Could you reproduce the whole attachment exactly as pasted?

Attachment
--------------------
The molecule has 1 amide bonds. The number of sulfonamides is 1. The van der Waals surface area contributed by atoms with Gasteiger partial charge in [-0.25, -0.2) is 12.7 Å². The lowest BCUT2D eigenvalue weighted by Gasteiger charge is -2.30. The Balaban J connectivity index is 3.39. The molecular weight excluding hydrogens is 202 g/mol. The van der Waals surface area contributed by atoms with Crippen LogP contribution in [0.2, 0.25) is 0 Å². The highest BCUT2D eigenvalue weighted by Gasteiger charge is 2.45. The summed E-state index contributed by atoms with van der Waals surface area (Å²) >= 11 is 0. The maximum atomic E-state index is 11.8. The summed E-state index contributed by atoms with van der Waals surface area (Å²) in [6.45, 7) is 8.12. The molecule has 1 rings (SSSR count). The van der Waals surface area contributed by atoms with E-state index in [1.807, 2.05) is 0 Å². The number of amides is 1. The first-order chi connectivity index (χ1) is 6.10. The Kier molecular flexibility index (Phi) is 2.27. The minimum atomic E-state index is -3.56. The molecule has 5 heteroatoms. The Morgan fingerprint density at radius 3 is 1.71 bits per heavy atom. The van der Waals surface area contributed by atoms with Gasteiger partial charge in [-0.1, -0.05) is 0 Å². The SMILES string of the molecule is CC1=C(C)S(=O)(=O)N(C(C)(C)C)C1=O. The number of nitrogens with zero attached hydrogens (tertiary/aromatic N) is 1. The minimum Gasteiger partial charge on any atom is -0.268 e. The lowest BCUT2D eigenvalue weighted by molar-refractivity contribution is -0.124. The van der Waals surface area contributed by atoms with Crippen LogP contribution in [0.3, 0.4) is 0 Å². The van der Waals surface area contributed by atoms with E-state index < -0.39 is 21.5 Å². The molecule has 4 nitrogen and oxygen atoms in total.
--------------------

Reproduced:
The molecule has 1 amide bonds. The number of sulfonamides is 1. The van der Waals surface area contributed by atoms with Gasteiger partial charge in [-0.25, -0.2) is 12.7 Å². The lowest BCUT2D eigenvalue weighted by Gasteiger charge is -2.30. The Balaban J connectivity index is 3.39. The molecular weight excluding hydrogens is 202 g/mol. The van der Waals surface area contributed by atoms with Crippen LogP contribution in [0.2, 0.25) is 0 Å². The highest BCUT2D eigenvalue weighted by Gasteiger charge is 2.45. The summed E-state index contributed by atoms with van der Waals surface area (Å²) >= 11 is 0. The maximum atomic E-state index is 11.8. The summed E-state index contributed by atoms with van der Waals surface area (Å²) in [6.45, 7) is 8.12. The molecule has 1 rings (SSSR count). The van der Waals surface area contributed by atoms with E-state index in [1.807, 2.05) is 0 Å². The number of amides is 1. The first-order chi connectivity index (χ1) is 6.10. The Kier molecular flexibility index (Phi) is 2.27. The minimum atomic E-state index is -3.56. The molecule has 5 heteroatoms. The Morgan fingerprint density at radius 3 is 1.71 bits per heavy atom. The van der Waals surface area contributed by atoms with Gasteiger partial charge in [-0.1, -0.05) is 0 Å². The SMILES string of the molecule is CC1=C(C)S(=O)(=O)N(C(C)(C)C)C1=O. The number of nitrogens with zero attached hydrogens (tertiary/aromatic N) is 1. The minimum Gasteiger partial charge on any atom is -0.268 e. The lowest BCUT2D eigenvalue weighted by molar-refractivity contribution is -0.124. The van der Waals surface area contributed by atoms with Crippen LogP contribution in [0.3, 0.4) is 0 Å². The van der Waals surface area contributed by atoms with E-state index < -0.39 is 21.5 Å². The molecule has 4 nitrogen and oxygen atoms in total.